Someone recently asked me if it is really so terrible to be overweight. She added that her grandmother, who lived to the ripe old age of 91, was always pudgy. I got to thinking about her question, and although her grandmother may indeed have experienced longevity despite an above-normal weight, the bottom line is that it is hard to argue with statistics, all of which indicate that for the general population, being overweight diminishes your quality of life and can even shorten it. There are people who live long who are overweight, but what is their quality of life?
Being overweight is known to cause heart disease, various cancers, digestive problems, fatty liver disease, type 2 diabetes, high cholesterol, sleep apnea and osteoarthritis, and more. Perhaps you are one of those handfull of lucky people who have great genes, but even that will only get you so far.
We live in a prosperous society. Even duringrecent financial crises, few had to wait in line to receive handouts of bread as they did during the Great Depression. Food abounds everywhere and fast foods are relatively cheap.
There is hardly an establishment today that doesn’t deliver, and burger places and pizza shops are on every corner, or at least relatively close by. Ordering take out is easier than cooking. Most of all, we have lost our awareness of true hunger and of what feeling full is. Even those who try to eat healthy foods tend to eat too much of it. In the United States alone, Americans expend 400 billion dollars a year just on cardiac-related illness, and health care costs continue to soar.
This begs the obvious question: What is normal weight? The answer is not as clear as it would seem to be. Most people assess their weight the old-fashioned way – by a number on the scale. And you can certainly access normal weight charts online. However, the most common – and easiest – way to ascertain normal weight today is the Body Mass Index, or BMI. BMI is determined by calculating the individual’s body weight divided by the square of his or her height, using meters for height and kilograms for weight. Using a BMI chart simplifies this process. A reading of 18-24 indicates that your weight should not affect your health negatively. A reading of 25-29 is borderline and is called overweight. This may bring health issues but what is certain is that according to statistics, if your BMI is 30 or more, one or more health issues will creep up on you eventually.
In addition, your percentage of body fat plays a key role in assessing a healthful weight. The best way to determine your body fat is to have measurements taken of skin folds at certain locations on your body. This should be done by an experienced professional. Circumference measurements also tell us a lot—meaning your waist and hip and what the ratio is between them.
There will always be “those” people… the ones who can “get away with” being overweight.” But as we age, and carry around those extra pounds that our bodies are not really built to be lugging around, we WILL begin to experience soreness in the knees, ankles and lower back. Summer weather will cause us to feel several degrees warmer than those who are able to maintain an appropriate weight. So even if you are fortunate enough to have those protective genes against the numerous ailments caused by being overweight, it is nearly guaranteed that you will still feel the effects of the extra weight in some way.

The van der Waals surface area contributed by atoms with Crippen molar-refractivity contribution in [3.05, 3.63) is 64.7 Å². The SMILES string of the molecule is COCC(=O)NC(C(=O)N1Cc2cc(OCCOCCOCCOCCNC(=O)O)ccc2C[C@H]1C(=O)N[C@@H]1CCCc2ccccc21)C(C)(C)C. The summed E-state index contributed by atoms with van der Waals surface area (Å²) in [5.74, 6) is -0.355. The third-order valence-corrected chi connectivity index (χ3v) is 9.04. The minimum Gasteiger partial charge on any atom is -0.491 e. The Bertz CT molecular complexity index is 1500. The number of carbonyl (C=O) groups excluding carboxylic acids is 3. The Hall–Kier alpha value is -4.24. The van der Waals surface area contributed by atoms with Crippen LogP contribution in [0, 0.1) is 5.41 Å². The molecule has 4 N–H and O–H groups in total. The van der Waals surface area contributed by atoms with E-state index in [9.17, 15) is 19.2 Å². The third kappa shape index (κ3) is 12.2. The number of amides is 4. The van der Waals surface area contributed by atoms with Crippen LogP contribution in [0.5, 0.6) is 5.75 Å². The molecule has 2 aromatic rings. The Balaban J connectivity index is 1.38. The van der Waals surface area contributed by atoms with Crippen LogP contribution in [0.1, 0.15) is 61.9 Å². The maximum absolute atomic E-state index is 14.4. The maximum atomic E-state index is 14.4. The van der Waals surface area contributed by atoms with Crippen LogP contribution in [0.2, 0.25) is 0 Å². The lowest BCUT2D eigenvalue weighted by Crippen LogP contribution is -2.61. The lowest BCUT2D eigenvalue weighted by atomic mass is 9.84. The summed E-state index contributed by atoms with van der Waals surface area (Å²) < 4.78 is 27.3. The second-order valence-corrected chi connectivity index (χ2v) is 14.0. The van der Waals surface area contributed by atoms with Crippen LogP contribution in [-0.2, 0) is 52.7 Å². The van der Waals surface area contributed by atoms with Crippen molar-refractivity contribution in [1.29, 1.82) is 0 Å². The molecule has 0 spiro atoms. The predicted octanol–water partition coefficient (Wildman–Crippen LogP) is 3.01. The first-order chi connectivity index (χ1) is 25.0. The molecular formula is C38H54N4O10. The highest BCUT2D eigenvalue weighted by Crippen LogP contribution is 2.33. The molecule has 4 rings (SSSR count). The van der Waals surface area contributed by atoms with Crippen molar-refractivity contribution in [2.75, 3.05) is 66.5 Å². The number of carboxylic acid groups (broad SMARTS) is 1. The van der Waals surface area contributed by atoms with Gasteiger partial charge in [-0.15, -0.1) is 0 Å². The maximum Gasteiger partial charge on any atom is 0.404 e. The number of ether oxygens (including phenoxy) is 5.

One thing that is very important to remember in weight loss: If you want to lose it and keep it off, and do it in a healthy manner, DON’T DIET. See a good dietician or nutritionist that specializes in weight loss and get a good food plan that is maintainable and doable. 97% of people who diet gain it back—don’t invest in a sure failure. Combine your proper eating with a well-rounded exercise program and then work off the weight a pound at a time. Being sedentary because you are naturally skinny isn’t necessarily a ticket to good health. EVERYONE NEEDS TO EXERCISE! Don’t be in a hurry and just let it all melt away over time. Remember, every pound you lose is a pound of health you gain.
Keeping a normal weight by incorporating good and nutritious eating and exercise into you daily routine is integral to your health and quality of life. It is another way to “add hours to your day, days to your year and years to your life.”
Alan Freishtat is an A.C.E. CERTIFIED PERSONAL TRAINER and a BEHAVIORAL CHANGE and WELLNESS COACH with over 19 years of professional experience. Alan is the creator and director of the “10 Weeks to Health” program for weight loss. He is available for private coaching sessions, consultations, assessments and personalized workout programs both in his office and by telephone and skype. Alan also lectures and gives seminars and workshops. He can be reached at 02-651-8502 or 050-555-7175, or by email at firstname.lastname@example.org Check out the his web site –www.alanfitness.com US Line: 516-568-5027.
The words of this author reflect his/her own opinions and do not necessarily represent the official position of the Orthodox Union.